In this article, I want to highlight how this nexus plays out in a mountain context. The entry point of understanding this nexus from a mountain perspective begins with the fact that mountains are the water towers of the world. For instance, the Hindu Kush Himalayan (HKH) region is the source of ten large Asian river systems and provides water, energy and ecosystem services to more than 210 million people directly and to 1.3 billion people indirectly who live in downstream areas. From a mountain perspective, there are at least three different, yet interrelated ramifications of this nexus.

First issue is that of upstream-downstream linkages within a river basin context. Mountains, as the water towers, are the source of water which then flows downstream and is used for various purposes, the most important of which is for food production. Given scarcity of land and uneven and often inhospitable terrain in the mountains, mountains cannot grow enough food to meet its needs and sources its food from the plains. The plains, on the other hand, derive energy security from the hydro-electricity that is generated in mountain areas. This energy is used for various purposes, including for pumping groundwater to grow crops. Therefore, the key issue here is: how do we ensure that mountain communities are able to derive benefit from the services (water and energy) that they provide to downstream users? This calls for an integrated river basins approach where nexus principles have been internalized by all key decision makers. This also needs to be underpinned by a regional cooperation framework that ensures that energy services derived from the mountains are adequately paid for by the users downstream.

Second issue is that of seasonality of water and energy demand. How does one meet the energy needs, of say, dry season irrigation in plains, at a time when river water levels are running low? The obvious answer is hydropower dams with storage. While such dams are indeed needed, the inherent fragility of mountain ecosystems makes them environmentally problematic. Here again, the nexus approach provides a less obvious, but equally appealing solution. The transition zone between mountains and plains happens to be an active recharge zone for groundwater. In the plains just below this transition zone, say in parts of Nepal Tarai and in Indian Bihar, there is a large unmet irrigation demand in summer season – a demand that is unmet even though groundwater is available in plenty. This is due to lack of access to affordable energy. Electricity produced through hydropower schemes upstream can be used to exploit groundwater and bring down groundwater levels in the summer season and then, aquifer storage so created, can be effectively recharged using monsoon flow. Again, this requires an integrated approach where surface and groundwater are co-managed.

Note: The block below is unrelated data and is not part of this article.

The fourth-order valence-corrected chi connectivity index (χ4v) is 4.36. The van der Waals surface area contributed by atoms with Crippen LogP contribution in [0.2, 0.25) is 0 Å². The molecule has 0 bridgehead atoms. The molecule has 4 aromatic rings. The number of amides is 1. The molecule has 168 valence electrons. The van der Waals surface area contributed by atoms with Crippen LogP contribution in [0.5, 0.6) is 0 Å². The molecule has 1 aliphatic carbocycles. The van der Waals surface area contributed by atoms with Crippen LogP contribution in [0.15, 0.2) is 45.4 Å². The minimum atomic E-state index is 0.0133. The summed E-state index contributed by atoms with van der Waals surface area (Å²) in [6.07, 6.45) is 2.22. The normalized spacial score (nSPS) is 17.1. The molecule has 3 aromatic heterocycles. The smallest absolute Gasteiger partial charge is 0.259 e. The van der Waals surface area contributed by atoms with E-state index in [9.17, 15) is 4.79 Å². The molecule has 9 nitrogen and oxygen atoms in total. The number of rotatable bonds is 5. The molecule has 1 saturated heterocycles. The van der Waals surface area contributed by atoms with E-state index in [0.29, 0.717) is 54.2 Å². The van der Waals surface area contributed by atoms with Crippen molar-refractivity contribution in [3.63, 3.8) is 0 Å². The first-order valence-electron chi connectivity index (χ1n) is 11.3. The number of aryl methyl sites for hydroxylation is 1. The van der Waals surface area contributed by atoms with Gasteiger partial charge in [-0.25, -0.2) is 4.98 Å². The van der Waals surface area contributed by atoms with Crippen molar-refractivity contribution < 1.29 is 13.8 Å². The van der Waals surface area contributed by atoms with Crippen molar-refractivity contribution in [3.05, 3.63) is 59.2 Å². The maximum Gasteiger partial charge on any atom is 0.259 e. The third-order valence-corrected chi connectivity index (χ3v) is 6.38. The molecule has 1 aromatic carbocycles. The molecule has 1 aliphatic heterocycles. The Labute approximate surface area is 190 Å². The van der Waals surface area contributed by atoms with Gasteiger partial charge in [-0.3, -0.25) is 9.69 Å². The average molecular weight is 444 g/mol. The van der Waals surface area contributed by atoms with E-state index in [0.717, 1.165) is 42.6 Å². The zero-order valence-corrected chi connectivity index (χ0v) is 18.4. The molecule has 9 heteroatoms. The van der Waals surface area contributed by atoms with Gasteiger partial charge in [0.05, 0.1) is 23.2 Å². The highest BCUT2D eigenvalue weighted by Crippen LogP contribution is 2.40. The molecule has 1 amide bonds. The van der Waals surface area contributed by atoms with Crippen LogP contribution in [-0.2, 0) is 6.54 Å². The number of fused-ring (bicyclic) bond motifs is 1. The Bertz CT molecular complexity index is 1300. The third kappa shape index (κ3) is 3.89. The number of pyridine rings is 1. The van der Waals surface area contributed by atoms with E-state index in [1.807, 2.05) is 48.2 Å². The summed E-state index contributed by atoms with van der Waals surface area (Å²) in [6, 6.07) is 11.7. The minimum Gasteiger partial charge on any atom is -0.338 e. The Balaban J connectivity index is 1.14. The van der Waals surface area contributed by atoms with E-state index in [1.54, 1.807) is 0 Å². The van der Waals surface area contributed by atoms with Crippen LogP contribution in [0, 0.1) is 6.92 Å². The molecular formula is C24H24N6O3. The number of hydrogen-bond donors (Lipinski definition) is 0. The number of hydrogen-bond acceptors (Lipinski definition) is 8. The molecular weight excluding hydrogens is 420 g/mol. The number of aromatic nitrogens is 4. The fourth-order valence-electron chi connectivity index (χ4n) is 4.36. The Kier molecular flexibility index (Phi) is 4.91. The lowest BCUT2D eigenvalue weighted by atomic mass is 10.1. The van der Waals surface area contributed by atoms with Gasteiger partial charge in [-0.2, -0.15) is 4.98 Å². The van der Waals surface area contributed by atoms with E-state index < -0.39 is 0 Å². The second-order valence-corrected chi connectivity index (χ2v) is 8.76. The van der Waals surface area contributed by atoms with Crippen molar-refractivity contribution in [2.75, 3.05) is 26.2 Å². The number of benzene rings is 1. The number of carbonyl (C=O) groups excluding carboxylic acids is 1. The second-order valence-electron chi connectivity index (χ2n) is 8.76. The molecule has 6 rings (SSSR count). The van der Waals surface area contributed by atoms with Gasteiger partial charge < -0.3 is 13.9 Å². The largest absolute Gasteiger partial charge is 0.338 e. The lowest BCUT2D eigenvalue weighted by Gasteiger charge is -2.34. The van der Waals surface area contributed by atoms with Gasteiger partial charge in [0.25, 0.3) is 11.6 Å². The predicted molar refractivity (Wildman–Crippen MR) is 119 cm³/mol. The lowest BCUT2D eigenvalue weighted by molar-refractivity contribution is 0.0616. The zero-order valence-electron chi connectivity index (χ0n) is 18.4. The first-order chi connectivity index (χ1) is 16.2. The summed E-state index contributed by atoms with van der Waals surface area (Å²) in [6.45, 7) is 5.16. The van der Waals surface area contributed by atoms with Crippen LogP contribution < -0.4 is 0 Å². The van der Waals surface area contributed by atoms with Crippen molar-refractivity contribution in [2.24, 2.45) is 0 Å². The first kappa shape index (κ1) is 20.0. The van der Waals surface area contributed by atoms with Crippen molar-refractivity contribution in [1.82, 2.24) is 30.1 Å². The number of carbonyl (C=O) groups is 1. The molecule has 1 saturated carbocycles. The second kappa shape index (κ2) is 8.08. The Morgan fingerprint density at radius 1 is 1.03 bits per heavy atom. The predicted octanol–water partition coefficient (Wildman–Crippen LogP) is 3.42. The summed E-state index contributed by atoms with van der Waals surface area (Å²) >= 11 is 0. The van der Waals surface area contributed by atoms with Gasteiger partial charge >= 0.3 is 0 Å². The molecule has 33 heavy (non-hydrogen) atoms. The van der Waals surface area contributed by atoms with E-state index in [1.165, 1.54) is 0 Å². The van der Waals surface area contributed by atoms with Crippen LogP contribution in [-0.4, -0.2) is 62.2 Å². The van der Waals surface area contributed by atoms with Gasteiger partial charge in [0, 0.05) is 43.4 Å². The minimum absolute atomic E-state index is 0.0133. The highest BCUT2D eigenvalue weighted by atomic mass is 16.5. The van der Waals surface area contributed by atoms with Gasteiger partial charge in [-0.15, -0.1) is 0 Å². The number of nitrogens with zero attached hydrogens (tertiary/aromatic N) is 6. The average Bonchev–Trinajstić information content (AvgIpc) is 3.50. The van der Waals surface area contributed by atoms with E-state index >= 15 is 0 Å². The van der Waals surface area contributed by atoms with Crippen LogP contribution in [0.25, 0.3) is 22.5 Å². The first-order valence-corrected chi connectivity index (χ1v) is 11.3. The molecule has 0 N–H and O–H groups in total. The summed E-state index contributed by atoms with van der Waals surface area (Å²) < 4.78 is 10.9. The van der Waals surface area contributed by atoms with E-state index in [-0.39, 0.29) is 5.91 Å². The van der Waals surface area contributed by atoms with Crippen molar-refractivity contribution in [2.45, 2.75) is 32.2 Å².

Finally, there is the issue of water, food and energy security at a local scale in the mountain regions. This calls for local solutions.  Solar pumps are increasingly used in the mountains to transport water up from streams to the settlements, which are often located in the ridges, for household uses.  Furthermore, there are examples of dedicated small hydropower plants being used to generate electricity locally to pump up surface water from rivers to irrigate farms in the flat lands, or tar, in the mountains.

To sum up, Himalayan systems play a significant role in downstream agriculture and food security in South Asia. The global community must look to mountains to resolve issues of energy, water and food security, and to help people cope. To date, the conservation efforts of mountain people remain unrewarded, yet the benefits are for all of us. Institutional mechanisms need to be established and strengthened to secure the payment and reward mechanisms for mountain ecosystems services including surface and ground water, water storage and others relating to energy and food security. What happens to mountains is of global concern – whether or not there will be enough food and energy for all will depend in part on what happens in mountain regions.

Thanks to my excellent media colleagues at ICIMOD, this was also published as an Op-Ed by a leading English newspaper in Nepal. It was also picked up by a few online media in Bangladesh, Pakistan and Sri Lanka as well as the Bonn based Nexus platofrm. Here are the links.


Answer in the mountains



Don’t forget the mountains


Solutions to pressing issues must recognize mountains’ integral role in the water-energy-food nexus

The Water-Energy-Food Security Nexus

Happy World Water Days folks. This time when you think water and energy, also think mountains.

Let’s inspire each other

22 Mar

A month or so ago, a friend sent me a somewhat unusual email. The subject was ‘Let’s inspire each other’.  It had a list of two names – the second name being that of my friend (sender) and the first being that of one of her friends. It requested me to send an inspirational quote/poem/song/verse of my choice to the first person on the list. After doing so, it required that I send the original email to about 20 of my friends in Bcc – after modifying the name list so that my friend’s name (from whom I had received it initially) would occur first while mine would be the second. The idea was that the friends I forwarded this email to would in turn send an inspirational quote to my friend and their friends in turn will send their quotes to me. Well, I did not quite know what to expect, but it did seem like fun and I did as I was told. Here’s a poem that has inspired me. Well, it’s written by Kipling (yes, yes, I know, he did hold terrible racist views, but this poem is good, so I forgive him).